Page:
Quotables
May 21, 2014
AP Photo/Osservatore Romano, ho

Speaking in Rome today, Pope Francis called on his followers to become "Custodians of Creation," reported ThinkProgress.

The church's first Argentinean pope took his name from Saint Francis of Assisi, famous for his love of all animals. Pope Francis noted that love in his address today, saying God has charged humanity with caring for the created world — and each other.

"Creation is not a property, which we can rule over at will; or, even less, is the property of only a few: Creation is a gift, it is a wonderful gift that God has given us, so that we care for it and we use it for the benefit of all, always with great respect and gratitude," Francis said. "Safeguard Creation. Because if we destroy Creation, Creation will destroy us! Never forget this!"

The Vatican held a five-day summit earlier this month addressing sustainability initiatives; the summit welcomed experts from fields including microbiology and astronomy, along with legal scholars and economists, to advise the Catholic church on climate change issues. Sarah Eberspacher

Noted
6:58 a.m. ET
Chung Sung-Jun/Getty Images

On Monday, South Korean President Park Geun-hye said she has accepted the resignation of Prime Minister Lee Wan Koo, two months after Lee took office and a week after he submitted his resignation in a bribery scandal. A businessman, Sang Wan-jong, said that he paid Lee about $27,000 in bribes in 2013; Sang committed suicide earlier in April. Lee denied the allegation. In South Korea, the president holds most of the levers of power. Peter Weber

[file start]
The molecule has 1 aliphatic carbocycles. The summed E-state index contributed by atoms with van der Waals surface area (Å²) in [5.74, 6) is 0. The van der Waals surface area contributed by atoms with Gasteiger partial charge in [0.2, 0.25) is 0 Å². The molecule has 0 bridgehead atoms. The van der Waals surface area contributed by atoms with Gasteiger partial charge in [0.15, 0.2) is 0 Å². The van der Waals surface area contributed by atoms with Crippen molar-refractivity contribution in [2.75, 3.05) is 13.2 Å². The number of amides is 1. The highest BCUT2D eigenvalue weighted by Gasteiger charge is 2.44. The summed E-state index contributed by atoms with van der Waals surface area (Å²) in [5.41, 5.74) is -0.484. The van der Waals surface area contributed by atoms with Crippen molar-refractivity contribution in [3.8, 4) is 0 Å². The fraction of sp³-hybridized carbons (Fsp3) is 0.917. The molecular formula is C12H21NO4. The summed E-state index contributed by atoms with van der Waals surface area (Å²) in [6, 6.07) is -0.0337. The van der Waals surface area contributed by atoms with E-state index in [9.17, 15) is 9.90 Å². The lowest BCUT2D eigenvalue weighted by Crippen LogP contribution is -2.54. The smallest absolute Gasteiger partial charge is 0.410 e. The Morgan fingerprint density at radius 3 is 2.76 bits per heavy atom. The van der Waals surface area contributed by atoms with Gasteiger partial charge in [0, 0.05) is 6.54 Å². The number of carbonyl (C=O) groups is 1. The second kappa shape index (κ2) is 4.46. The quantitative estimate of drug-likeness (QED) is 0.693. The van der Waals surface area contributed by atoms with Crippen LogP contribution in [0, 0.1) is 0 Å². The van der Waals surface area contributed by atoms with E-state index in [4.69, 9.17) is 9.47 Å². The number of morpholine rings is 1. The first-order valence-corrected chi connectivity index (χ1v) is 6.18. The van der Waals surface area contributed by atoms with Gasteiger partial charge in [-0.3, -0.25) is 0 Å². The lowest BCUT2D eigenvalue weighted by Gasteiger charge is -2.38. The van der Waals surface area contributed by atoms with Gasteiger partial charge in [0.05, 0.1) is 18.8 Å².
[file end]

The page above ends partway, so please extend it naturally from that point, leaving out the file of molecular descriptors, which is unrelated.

nepal earthquake
6:31 a.m. ET

The devastating 7.8 magnitude earthquake that rattled Nepal and parts of India has killed at least 3,700 people, including a confirmed 3,617 deaths in Nepal. Residents and visitors to Kathmandu are camping out on the streets or fleeing due to fear of aftershocks or because the hotels are full and the airport is in disarray. And at least 18 of the confirmed deaths are on Mt. Everest, where an avalanche swept through base camp. For people not familiar with the topography of the world's highest peak, BBC News has this explainer of the avalanche and where it hit, complete with 3D graphics. Everest is dangerous, but none of the climbers expected this. —Peter Weber

Same-sex marriage
3:56 a.m. ET

The line to watch Tuesday's oral arguments for and against gay marriage started forming outside the Supreme Court on Friday. The justices will decide two main issues: Should states be required to issue marriage licenses to same-sex couples, and should they be required to recognize same-sex marriages performed in other U.S. jurisdictions? The court will preside over 90 minutes of arguments on the first question and an hour on the second.

If the justices seem skeptical about the first question, and ultimately side with the plaintiffs — there is a constitutional right to same-sex marriage, essentially — the second question won't matter much, explains Associated Press supreme court reporter Mark Sherman in this video preview. And the most important justice to watch is probably Anthony Kennedy, the conservative who has written the last three cases expanding gay rights. Sherman has a more detailed analysis below. —Peter Weber

Johnsplaining
3:05 a.m. ET

For the first four minutes of John Oliver's main story on Last Week Tonight, it's all good news: "Trendy clothes are cheaper than ever, and cheap clothes are trendier than ever," and clothing executives get rich while consumers get great deals. Then Oliver asks the obvious question, about how clothing brands make so much money on cheap fashion? "Let's be honest: You know the answer to that," he added, taking a trip down memory lane to the 1990s and the intermittent outrage over sweatshops and child labor and garment factory deaths since.